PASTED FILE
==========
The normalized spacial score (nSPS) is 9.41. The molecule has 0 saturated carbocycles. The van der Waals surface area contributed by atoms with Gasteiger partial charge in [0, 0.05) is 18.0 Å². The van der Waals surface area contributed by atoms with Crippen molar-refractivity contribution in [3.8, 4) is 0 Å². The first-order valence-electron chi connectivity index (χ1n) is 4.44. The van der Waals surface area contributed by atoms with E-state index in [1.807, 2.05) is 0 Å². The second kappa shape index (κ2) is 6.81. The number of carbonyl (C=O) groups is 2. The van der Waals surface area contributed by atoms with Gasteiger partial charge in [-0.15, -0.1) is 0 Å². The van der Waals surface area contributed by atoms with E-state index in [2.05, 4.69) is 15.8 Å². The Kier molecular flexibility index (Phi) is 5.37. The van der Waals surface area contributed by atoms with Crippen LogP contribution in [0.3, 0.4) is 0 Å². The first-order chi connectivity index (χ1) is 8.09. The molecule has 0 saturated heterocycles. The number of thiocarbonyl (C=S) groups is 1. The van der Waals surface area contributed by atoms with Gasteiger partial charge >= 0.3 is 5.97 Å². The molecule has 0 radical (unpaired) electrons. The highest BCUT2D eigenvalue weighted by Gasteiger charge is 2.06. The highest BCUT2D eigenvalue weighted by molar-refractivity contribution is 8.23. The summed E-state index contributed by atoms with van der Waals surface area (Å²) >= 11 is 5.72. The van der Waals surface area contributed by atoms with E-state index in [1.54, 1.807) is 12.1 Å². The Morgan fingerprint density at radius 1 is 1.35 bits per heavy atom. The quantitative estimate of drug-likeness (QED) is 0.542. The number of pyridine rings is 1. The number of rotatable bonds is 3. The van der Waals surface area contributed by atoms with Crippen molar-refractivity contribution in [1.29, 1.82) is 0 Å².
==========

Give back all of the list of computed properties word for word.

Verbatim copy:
The normalized spacial score (nSPS) is 9.41. The molecule has 0 saturated carbocycles. The van der Waals surface area contributed by atoms with Gasteiger partial charge in [0, 0.05) is 18.0 Å². The van der Waals surface area contributed by atoms with Crippen molar-refractivity contribution in [3.8, 4) is 0 Å². The first-order valence-electron chi connectivity index (χ1n) is 4.44. The van der Waals surface area contributed by atoms with E-state index in [1.807, 2.05) is 0 Å². The second kappa shape index (κ2) is 6.81. The number of carbonyl (C=O) groups is 2. The van der Waals surface area contributed by atoms with Gasteiger partial charge in [-0.15, -0.1) is 0 Å². The van der Waals surface area contributed by atoms with E-state index in [2.05, 4.69) is 15.8 Å². The Kier molecular flexibility index (Phi) is 5.37. The van der Waals surface area contributed by atoms with Crippen LogP contribution in [0.3, 0.4) is 0 Å². The first-order chi connectivity index (χ1) is 8.09. The molecule has 0 saturated heterocycles. The number of thiocarbonyl (C=S) groups is 1. The van der Waals surface area contributed by atoms with Gasteiger partial charge >= 0.3 is 5.97 Å². The molecule has 0 radical (unpaired) electrons. The highest BCUT2D eigenvalue weighted by Gasteiger charge is 2.06. The highest BCUT2D eigenvalue weighted by molar-refractivity contribution is 8.23. The summed E-state index contributed by atoms with van der Waals surface area (Å²) >= 11 is 5.72. The van der Waals surface area contributed by atoms with E-state index in [1.54, 1.807) is 12.1 Å². The Morgan fingerprint density at radius 1 is 1.35 bits per heavy atom. The quantitative estimate of drug-likeness (QED) is 0.542. The number of pyridine rings is 1. The number of rotatable bonds is 3. The van der Waals surface area contributed by atoms with Crippen molar-refractivity contribution in [1.29, 1.82) is 0 Å².